Comey’s October Surprise Sparks FBI Schism

Barbara Kinney/Hillary for America
Photo and Copyright by Barbara Kinney for Hillary for America.

The Justice Department is moving quickly to resolve the fracas created by FBI Director James Comey last week, according to officials close to the matter.

The turmoil began after Comey sent letters to Republicans announcing the discovery of a laptop belonging to disgraced Congressman Weiner and Hillary’s top aide Huma Abedin containing 30,000 emails.

Now the Justice Department is sending out its own letters to Democrats in Congress in order to allay their concerns the FBI is acting as a political agent during a highly controversial election.

In a response letter to Director Comey, leading Democrats in the Senate prodded the FBI to work “around the clock” to complete the review and put this latest email controversy to rest.

But the process is hamstrung by the sheer amount of newly discovered emails and the number of agencies with a potential interest in their contents. The FBI itself cannot determine if something is “classified” or not.

The FBI’s review must get feedback from more than a dozen agencies, including the CIA, the State Department and the Department of Defense, to determine whether any classified material was improperly transmitted by email.

Eight days is hardly enough to review the more than 30,000 emails discovered in the Weiner-Abedin laptop. If that is, the emails turn out to be new, and not duplicates of previously reviewed emails. The FBI only received the warrant necessary to review the contents of the laptop a few days ago, so we may see the entire fracas quietly blow over if the emails are found to be duplicates.

Meanwhile, within the FBI, a storm is brewing. Comey’s actions are unprecedented and have stained the reputation of the agency among many agents. According to one ex-FBI official interviewed by POLITICO, there’s a “rebellion” happening inside the Bureau.

Attorney General Loretta Lynch is making clear she objects to Comey’s unilateral decision, but there’s no going back now that the cat’s out of the bag.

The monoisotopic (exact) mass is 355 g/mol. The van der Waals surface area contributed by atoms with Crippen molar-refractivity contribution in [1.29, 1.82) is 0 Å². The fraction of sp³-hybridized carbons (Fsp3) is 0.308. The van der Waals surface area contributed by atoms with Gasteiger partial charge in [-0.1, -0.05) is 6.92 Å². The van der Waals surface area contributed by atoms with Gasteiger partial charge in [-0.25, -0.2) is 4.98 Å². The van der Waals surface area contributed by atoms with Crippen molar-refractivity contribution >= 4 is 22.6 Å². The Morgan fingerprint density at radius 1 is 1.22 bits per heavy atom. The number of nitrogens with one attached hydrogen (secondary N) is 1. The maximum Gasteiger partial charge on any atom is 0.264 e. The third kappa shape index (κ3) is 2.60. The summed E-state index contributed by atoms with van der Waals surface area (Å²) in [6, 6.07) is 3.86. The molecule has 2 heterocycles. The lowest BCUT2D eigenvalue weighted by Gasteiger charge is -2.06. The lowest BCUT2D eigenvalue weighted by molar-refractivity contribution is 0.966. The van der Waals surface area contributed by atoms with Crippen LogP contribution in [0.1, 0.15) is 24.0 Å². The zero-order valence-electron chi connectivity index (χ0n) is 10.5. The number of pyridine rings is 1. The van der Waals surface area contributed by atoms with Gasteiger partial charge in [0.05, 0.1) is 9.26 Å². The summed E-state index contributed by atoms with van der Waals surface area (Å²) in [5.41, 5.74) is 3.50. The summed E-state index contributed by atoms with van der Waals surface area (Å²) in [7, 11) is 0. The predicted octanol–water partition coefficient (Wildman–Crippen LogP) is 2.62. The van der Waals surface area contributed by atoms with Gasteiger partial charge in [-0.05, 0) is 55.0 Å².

Comey’s term is set to end during Hillary’s first term. But whether or not the next President of the United States is hungry for revenge, Comey may need to be replaced for purely practical reasons: to heal the rift he created at the agency by interfering in politics, something the rules and the personnel of the FBI tend to take a dim view of.

For now, the men and women of the FBI are putting the controversy behind them and focusing on processing the Huma-Abedin laptop as quickly as possible. But the rift between the Justice Department led by Loretta Lynch and the FBI led by James Comey, not to mention the rift within the FBI itself, may cause Comey’s resignation near the start of Hillary’s first term.

Comey’s October surprise is affecting the race, but by how much is anyone’s guess. Trump’s campaign is seizing upon the release to make a grab for battleground states like Michigan, Colorado, New Mexico, Ohio and Iowa. Clinton maintains a solid lead in most of these states, but Trump is using the revived email investigation as a springboard for a revived campaign in previously solid Democratic turf. The latest two polls surveyed by RealClearPolitics give Trump and 2.2% lead and a tie in a four-way contest with Hillary Clinton, Jill Stein and Gary Johnson, although Hillary still maintains a 2.2% lead in the national average.

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